Weekly Twitter Wine Mini-Reviews Round-up for 2010-08-07

Vinted on August 7, 2010 binned in wine mini-reviews
  • 09 Benziger Sauvignon Blanc (Sonoma/Lake County): Clean & charming. Kind of the Mr. Clean of Cali. SBs, only without the earring. $15 B+ #
  • 08 de Coelo "Terra Neuma" Pinot Noir (Sonoma Coast): Challenging vintage births a juicy, mouthwatering fist full of dark cherries. $69 B+ #
  • 08 de Coelo "Quintus" Pinot Noir (Sonoma Coast): Mysterious stranger in a dark coat (an earthy, spicy, black cherry kind of coat). $69 A- #
  • 07 Benziger Cabernet Sauvignon (Sonoma): Struggling between "Brooding" (dark berry, espresso) & "Lively" (cola). Oh, yeah, and "Heat". $20 B #
  • 07 Benziger "Tribute" (Sonoma Mountain): Pepper, Cedar, plum, graphite, spice; almost the entire kitchen makes a grand entrance here. $80 A- #
  • 08 August Briggs 'Dijon Clones' Pinot Noir (Napa Valley): The good news? It's velvety, dark & tasty. The bad news? It's damn hot! $40 B #
  • 08 August Briggs Pinot Noir (Russian River): Big, spicy, juicy & seductive. For those who like their Pinot "the bigger the better." $38 B+ #
  • 08 Kruger-Rumpf Munsterer Rheinberg Kabinett Riesling (Nahe): Flinty minerals spiking a lime & mango core. Could drink this all day. $19 B+ #
  • 08 Guy Saget Le Domaine Saget Pouilly-Fume: Not too complicated but textbook flinty P-F. Wish more SB from the U.S. tasted like this. $29 B+ #

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Harried Diner and The Goblet of Wine

Vinted on August 5, 2010 binned in commentary, wine appreciation

Last night, Mrs. Dudette, the Dudelette and I tried out a relatively new family-dining-style BYO Italian bistro in our area.  Just about everything at this new-ish joint was very, very good – from the friendly service right on through to the tasty, looks-like-it-just-came-out-of-grandma’s-kitchen pasta. 

I say “just about everything” because, as you will see in the inset pic (with apologies from me including crappy-ass cellphone shots here), when I pulled out out BYO wines, the restaurant handed me a nice metal “waiter’s friend” style corkscrew (I want one!), along with two wine “glasses” that looked as though they’d serve better duty as flower vases.

Are those glasses pretty?  You bet.  Are they decent glasses for drinking wine?  No way.

I’m not trying to be a wine snob here (it comes naturally after a while!) – you’re reading the words of someone who regularly tries wines out of small plastic cups at outdoor events (you can take the kid out of Elsmere, but you’ll never take the Elsmere out of the kid, baby!) – but trying to get a sense of a wine and really enjoy it out of these things was just about impossible.  Even our potentially kick-ass dinner wine selections (Matthiasson releases – and we all know those folks know what they’re doing because they’re getting mentioned here on an almost weekly basis now) tasted downright pedestrian from those things.  We probably would have had better luck tasting them from our daughter’s sippy-cup (seen in the background).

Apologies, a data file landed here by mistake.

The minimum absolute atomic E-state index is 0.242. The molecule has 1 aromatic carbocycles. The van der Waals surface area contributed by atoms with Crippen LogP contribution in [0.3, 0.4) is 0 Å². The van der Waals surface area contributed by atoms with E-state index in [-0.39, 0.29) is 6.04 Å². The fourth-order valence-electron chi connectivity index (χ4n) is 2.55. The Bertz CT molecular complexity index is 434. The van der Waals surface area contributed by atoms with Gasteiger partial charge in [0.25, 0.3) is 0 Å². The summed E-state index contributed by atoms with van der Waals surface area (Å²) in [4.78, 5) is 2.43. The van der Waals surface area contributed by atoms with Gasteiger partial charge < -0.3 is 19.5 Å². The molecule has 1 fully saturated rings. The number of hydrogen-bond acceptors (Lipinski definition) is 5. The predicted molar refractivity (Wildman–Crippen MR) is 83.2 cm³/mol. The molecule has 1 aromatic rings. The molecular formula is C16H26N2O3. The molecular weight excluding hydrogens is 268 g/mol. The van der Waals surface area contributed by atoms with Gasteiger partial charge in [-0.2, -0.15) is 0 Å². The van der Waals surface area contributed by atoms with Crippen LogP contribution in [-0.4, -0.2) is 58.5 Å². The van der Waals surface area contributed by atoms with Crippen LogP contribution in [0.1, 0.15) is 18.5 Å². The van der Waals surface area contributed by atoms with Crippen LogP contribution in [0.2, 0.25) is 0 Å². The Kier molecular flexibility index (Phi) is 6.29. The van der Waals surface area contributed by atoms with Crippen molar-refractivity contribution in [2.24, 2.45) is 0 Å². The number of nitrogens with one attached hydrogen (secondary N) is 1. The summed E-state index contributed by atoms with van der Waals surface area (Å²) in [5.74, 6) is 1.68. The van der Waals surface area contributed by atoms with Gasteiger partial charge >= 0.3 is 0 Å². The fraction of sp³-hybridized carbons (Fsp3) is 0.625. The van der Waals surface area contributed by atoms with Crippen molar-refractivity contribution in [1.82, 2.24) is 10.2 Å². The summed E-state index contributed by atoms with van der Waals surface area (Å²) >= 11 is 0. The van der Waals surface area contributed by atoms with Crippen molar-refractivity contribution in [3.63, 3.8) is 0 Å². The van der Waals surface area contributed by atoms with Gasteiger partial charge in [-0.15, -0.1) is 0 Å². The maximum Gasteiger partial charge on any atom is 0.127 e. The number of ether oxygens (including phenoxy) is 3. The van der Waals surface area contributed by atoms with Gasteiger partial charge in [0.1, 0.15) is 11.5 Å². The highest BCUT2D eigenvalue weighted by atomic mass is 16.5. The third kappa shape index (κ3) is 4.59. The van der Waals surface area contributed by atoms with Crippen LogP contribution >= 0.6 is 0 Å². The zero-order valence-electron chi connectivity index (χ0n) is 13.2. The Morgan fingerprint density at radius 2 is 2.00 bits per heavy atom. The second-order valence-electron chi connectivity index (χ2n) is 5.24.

For my tastes, those vase-glasses have a rim that’s way to wide and so thick that it dumps the wine into your mouth at a strange angle.  All that pretty carving action? No way to really dig on the wine’s color and clarity through that stuff.  The goblet style shape?  More suitable to specialty beer brews than wine – give me a tulip-shaped glass any day.

Think the Dude doth protest too much?  Had a head-on run-in with restaurant wine glasses?  Shout it out in the comments!

Cheers!

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How To Make Wine Evaluation Even Less Objective? Don’t Spit!

Vinted on August 3, 2010 binned in best of, commentary, wine appreciation

Lately I’ve found myself at (what I’d consider to be) a lot of (what I would call) professional (or, at least, semi-professional) environments in which I am expected (or at least it seems that way) to taste wine in the hopes that I might critically evaluate it (but with fewer parenthetical interruptions if I do).

I’m rarely alone at those moments – I’m usually part of a small group of bloggers, traditional press, or some mixture thereof. But I am usually alone in at least one respect at those tastings: I’m the one asking for a spit bucket.

Or the one looking around for an open outside door, empty unused glass, drainage grate, or random patch of grass so that I can spit. More often than not, I feel as though I’ve got to explain myself, and/or am left wondering why a winery or event coordinator hasn’t thought to at least provide a plastic cup for spitting purposes.

More concerning to me is that the majority of my peers at these tastings don’t seem to feel the slightest need to spit.

Now, I’m not about to tell someone how they should evaluate wine, and I’m certainly in the "wine tasting is more subjective than objective" camp – but I’m baffled as to how someone can taste several wines without spitting and think that they can remain cogent enough to provide an ounce of objective viewpoint about it all later…

Read the rest of this stuff »

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